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Reading Food

Pen had made a chocolate cake for Pollux. It was the size of a pillbox hat, moist and dense. I carried it home wanting like a bear to stop and eat it with my paws.  From The Sentence, by Louise Erdrich
We have days like this: On the way home from the supermarket, towing forty pounds of groceries in a hand cart, I step dead center into a big piece of dog shit. Thirty minutes later, Shauna drops a jar of mustard, which explodes on the kitchen floor and sends hundreds of mustard glass fragments shooting across the tiles.  From Four Seasons in Rome, by Anthony Doerr
Nicola used to carry flash cards with her, and she’d greet her son at pickup with a snack that she said in the name of another language. Pomme. Banane.  From Weather by Jenny Offill
In college, Paul would buy a fiesta-size bag of Doritos on Sunday after Mass and lie stomach down on his bed with his textbooks and notebooks propped up against hi pillow and do all his work for the week ahead. He didn’t stand up for hours at a time. A cup of coffee and a bag of Doritos was all he needed. Our dorm beds made an L in the room. Every Sunday I could look at his body for as long as I wanted. From Five Tuesdays in Winter, Hotel Seattle, by Lily King
I’ve been holed up in my studio for almost a week now, talking to no one, working in stretches of up to fourteen hours, subsisting on take-out Thai and orange juice. From The Art Forger, by B. A. Shapiro
I didn’t know how badly off we were until my mother stole a dozen heavy silver spoons from our landlady, who was kind, or at least harbored no grudge against us, and whom my mother counted as a friend. Adelaide gave no explanation for the spoons when I discovered them in her pocket. Days later they were gone and Karl and I owned thick overcoats. Also our shelf was loaded with green bananas. For several weeks we drank quarts of buttermilk and ate buttered toast with thick jam.  From The Beet Queen, by Louise Erdrich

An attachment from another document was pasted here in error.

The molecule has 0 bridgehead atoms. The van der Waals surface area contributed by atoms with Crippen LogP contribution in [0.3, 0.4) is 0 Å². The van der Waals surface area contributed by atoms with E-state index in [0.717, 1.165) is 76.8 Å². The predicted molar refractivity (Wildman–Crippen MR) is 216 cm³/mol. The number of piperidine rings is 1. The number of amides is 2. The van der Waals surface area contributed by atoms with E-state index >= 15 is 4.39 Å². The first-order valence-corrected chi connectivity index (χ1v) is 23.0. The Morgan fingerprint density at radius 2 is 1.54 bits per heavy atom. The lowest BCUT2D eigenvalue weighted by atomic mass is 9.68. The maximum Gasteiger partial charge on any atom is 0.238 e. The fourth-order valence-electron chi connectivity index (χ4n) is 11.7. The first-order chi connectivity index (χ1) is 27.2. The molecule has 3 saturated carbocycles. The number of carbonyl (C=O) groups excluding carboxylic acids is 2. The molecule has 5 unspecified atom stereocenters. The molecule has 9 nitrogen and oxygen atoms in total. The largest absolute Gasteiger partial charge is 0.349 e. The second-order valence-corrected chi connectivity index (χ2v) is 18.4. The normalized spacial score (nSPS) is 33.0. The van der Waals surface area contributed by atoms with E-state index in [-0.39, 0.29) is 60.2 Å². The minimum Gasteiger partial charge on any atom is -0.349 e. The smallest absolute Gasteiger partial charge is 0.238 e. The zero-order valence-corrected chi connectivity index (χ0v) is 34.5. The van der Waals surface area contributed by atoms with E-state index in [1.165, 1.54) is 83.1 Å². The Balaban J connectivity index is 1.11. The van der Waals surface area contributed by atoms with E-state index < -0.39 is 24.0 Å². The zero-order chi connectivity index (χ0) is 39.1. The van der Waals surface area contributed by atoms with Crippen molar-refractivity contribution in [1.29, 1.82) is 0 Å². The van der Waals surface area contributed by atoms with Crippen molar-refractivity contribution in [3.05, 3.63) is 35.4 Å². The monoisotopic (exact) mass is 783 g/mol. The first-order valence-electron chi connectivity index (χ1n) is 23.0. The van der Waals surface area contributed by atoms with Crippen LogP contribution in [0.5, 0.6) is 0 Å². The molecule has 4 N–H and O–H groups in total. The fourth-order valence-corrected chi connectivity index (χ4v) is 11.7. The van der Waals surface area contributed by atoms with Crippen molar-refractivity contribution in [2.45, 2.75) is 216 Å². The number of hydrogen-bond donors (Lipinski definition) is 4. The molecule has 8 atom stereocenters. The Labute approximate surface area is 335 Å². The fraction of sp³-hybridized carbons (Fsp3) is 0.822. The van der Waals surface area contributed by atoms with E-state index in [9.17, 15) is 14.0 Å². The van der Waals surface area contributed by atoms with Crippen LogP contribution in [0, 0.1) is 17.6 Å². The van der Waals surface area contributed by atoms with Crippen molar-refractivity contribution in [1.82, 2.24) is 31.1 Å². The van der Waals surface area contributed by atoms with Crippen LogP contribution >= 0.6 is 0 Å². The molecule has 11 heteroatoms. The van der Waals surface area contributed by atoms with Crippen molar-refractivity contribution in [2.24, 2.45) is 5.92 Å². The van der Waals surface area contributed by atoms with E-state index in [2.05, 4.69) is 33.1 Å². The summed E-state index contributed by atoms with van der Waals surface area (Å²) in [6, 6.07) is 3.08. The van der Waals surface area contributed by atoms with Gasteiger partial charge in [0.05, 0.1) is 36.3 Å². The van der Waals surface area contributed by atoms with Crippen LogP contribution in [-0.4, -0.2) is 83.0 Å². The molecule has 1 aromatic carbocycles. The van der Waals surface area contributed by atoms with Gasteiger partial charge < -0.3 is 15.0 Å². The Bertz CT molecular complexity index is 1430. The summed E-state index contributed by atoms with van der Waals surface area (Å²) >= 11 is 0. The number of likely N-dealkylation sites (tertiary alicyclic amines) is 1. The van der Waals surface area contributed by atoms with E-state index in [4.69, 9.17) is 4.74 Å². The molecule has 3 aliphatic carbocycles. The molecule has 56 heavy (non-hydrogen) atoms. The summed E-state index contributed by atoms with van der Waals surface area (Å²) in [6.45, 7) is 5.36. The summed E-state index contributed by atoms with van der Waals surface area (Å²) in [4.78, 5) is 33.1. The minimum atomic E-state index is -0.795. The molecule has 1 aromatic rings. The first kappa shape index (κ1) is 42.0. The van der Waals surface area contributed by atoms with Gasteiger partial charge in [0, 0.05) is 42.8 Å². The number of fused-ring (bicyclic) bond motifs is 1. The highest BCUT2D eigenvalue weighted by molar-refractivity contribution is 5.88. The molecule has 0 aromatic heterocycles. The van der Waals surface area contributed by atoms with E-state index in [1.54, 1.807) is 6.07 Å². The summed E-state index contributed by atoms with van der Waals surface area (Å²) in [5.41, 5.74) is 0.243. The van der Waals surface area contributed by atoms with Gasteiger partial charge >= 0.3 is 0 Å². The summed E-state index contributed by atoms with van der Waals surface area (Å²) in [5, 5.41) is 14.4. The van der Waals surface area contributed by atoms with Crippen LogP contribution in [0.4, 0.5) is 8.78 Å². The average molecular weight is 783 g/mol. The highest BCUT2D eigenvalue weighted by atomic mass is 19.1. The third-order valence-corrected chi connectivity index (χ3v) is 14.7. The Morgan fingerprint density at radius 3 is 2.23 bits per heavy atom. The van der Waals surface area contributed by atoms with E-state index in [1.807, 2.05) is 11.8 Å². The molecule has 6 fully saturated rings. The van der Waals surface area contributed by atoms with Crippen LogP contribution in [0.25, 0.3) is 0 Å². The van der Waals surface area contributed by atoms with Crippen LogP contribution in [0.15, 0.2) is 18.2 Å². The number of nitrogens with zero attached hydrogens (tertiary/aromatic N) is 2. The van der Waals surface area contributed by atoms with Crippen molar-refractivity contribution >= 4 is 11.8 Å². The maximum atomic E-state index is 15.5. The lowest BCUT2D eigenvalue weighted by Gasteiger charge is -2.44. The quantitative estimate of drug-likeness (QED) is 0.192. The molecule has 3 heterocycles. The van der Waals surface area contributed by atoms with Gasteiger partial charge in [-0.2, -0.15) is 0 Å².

Margaret suddenly swapped the positions of the ashtray and figs and wineglass. She altered the aperture (click). She moved a wineglass, the packet of cigarettes (click) (click) (click) (click).  From Still Life by Sarah Winman
He went on drinking gin and lime-juice, quietly laughing over being so upset when the children has first mentioned the dark-faired man who took them on his knee. Gin and lime juice was a Gimlet, he told the barmaid. She smiled at him. He was celebrating, her said, a day that was to come. It was ridiculous, he told her, that a woman casually met on a train should have creating havoc, that now, at the end of it all, he should week by week butter bread for Marmite and tomato sandwiches. From The Collected Short Stories, Access to the Children, by William Trevor
I don’t know how many times people have asked me what death is like, sometimes when they were only an hour or two from finding out for themselves. Even when I was a very young man, people as old as I am now would ask me, hold on to my hands and look into my eyes with their old milky eyes, as if they knew I knew and they were going to make me tell them, We have no home in this world, I used to say, and then I’d walk back up the road to this old place and make myself a pot of coffee and a fried egg sandwich and listen to the radio, when I got one, in the drakes often as not.  From Gilead by Marilynne Robinson
“You don’t eat,” Lucy was always saying.
But he did eat. He made an effort, anyway.
“One pea at a time,” Lucy once said to a friend.
“I do not!” Edgar had shouted. “I eat a lot of peas at the same time.”
From Edgar and Lucy by Victor Lodato